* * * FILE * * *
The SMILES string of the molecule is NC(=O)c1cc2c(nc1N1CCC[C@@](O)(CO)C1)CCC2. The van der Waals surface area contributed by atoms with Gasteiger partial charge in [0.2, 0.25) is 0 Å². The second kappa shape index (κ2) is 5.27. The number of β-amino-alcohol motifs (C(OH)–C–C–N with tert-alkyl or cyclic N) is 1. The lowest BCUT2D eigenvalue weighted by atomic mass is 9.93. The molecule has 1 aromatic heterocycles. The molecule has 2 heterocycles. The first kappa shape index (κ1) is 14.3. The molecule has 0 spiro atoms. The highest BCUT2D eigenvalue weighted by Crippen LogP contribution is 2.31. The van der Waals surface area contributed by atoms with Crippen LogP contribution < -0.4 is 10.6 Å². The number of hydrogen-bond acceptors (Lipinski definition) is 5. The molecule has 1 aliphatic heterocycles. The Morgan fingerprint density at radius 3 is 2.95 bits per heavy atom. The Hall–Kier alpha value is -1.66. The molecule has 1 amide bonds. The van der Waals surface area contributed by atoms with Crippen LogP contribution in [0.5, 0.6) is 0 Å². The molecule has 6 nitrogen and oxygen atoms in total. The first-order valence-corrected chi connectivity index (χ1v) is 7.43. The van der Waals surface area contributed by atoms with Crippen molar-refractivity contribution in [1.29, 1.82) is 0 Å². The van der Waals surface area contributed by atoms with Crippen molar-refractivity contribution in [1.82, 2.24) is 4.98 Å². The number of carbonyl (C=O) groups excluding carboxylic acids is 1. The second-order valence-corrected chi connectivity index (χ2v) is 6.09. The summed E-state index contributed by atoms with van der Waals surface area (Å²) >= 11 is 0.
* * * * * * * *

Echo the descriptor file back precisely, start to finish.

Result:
The SMILES string of the molecule is NC(=O)c1cc2c(nc1N1CCC[C@@](O)(CO)C1)CCC2. The van der Waals surface area contributed by atoms with Gasteiger partial charge in [0.2, 0.25) is 0 Å². The second kappa shape index (κ2) is 5.27. The number of β-amino-alcohol motifs (C(OH)–C–C–N with tert-alkyl or cyclic N) is 1. The lowest BCUT2D eigenvalue weighted by atomic mass is 9.93. The molecule has 1 aromatic heterocycles. The molecule has 2 heterocycles. The first kappa shape index (κ1) is 14.3. The molecule has 0 spiro atoms. The highest BCUT2D eigenvalue weighted by Crippen LogP contribution is 2.31. The van der Waals surface area contributed by atoms with Crippen LogP contribution < -0.4 is 10.6 Å². The number of hydrogen-bond acceptors (Lipinski definition) is 5. The molecule has 1 aliphatic heterocycles. The Morgan fingerprint density at radius 3 is 2.95 bits per heavy atom. The Hall–Kier alpha value is -1.66. The molecule has 1 amide bonds. The van der Waals surface area contributed by atoms with Crippen LogP contribution in [0.5, 0.6) is 0 Å². The molecule has 6 nitrogen and oxygen atoms in total. The first-order valence-corrected chi connectivity index (χ1v) is 7.43. The van der Waals surface area contributed by atoms with Crippen molar-refractivity contribution in [1.29, 1.82) is 0 Å². The van der Waals surface area contributed by atoms with Crippen molar-refractivity contribution in [1.82, 2.24) is 4.98 Å². The number of carbonyl (C=O) groups excluding carboxylic acids is 1. The second-order valence-corrected chi connectivity index (χ2v) is 6.09. The summed E-state index contributed by atoms with van der Waals surface area (Å²) >= 11 is 0.